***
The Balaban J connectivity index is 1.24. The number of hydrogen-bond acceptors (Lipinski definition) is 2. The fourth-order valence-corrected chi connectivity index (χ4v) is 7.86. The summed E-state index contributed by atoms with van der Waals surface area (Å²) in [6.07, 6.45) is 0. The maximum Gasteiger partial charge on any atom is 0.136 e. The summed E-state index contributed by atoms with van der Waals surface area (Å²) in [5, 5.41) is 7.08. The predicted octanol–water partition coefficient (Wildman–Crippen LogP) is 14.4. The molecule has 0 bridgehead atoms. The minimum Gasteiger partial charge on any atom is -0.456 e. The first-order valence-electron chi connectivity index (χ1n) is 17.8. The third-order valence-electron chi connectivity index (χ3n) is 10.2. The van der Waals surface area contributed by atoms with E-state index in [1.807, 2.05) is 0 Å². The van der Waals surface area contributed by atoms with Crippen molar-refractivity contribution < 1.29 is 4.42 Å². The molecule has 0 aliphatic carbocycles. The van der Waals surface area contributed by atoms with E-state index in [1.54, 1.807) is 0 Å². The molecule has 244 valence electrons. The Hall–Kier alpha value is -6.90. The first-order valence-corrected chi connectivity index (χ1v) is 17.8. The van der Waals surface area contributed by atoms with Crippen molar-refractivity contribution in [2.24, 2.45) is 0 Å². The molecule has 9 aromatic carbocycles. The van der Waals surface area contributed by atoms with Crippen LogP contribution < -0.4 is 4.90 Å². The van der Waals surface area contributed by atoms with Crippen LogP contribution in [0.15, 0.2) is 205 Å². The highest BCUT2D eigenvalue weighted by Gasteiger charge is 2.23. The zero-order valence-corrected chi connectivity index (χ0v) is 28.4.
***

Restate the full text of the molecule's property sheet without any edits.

The Balaban J connectivity index is 1.24. The number of hydrogen-bond acceptors (Lipinski definition) is 2. The fourth-order valence-corrected chi connectivity index (χ4v) is 7.86. The summed E-state index contributed by atoms with van der Waals surface area (Å²) in [6.07, 6.45) is 0. The maximum Gasteiger partial charge on any atom is 0.136 e. The summed E-state index contributed by atoms with van der Waals surface area (Å²) in [5, 5.41) is 7.08. The predicted octanol–water partition coefficient (Wildman–Crippen LogP) is 14.4. The molecule has 0 bridgehead atoms. The minimum Gasteiger partial charge on any atom is -0.456 e. The first-order valence-electron chi connectivity index (χ1n) is 17.8. The third-order valence-electron chi connectivity index (χ3n) is 10.2. The van der Waals surface area contributed by atoms with E-state index in [1.807, 2.05) is 0 Å². The van der Waals surface area contributed by atoms with Crippen molar-refractivity contribution < 1.29 is 4.42 Å². The molecule has 0 aliphatic carbocycles. The van der Waals surface area contributed by atoms with E-state index in [1.54, 1.807) is 0 Å². The molecule has 244 valence electrons. The Hall–Kier alpha value is -6.90. The first-order valence-corrected chi connectivity index (χ1v) is 17.8. The van der Waals surface area contributed by atoms with Crippen molar-refractivity contribution in [2.24, 2.45) is 0 Å². The molecule has 9 aromatic carbocycles. The van der Waals surface area contributed by atoms with Crippen LogP contribution < -0.4 is 4.90 Å². The van der Waals surface area contributed by atoms with Crippen LogP contribution in [0.15, 0.2) is 205 Å². The highest BCUT2D eigenvalue weighted by Gasteiger charge is 2.23. The zero-order valence-corrected chi connectivity index (χ0v) is 28.4.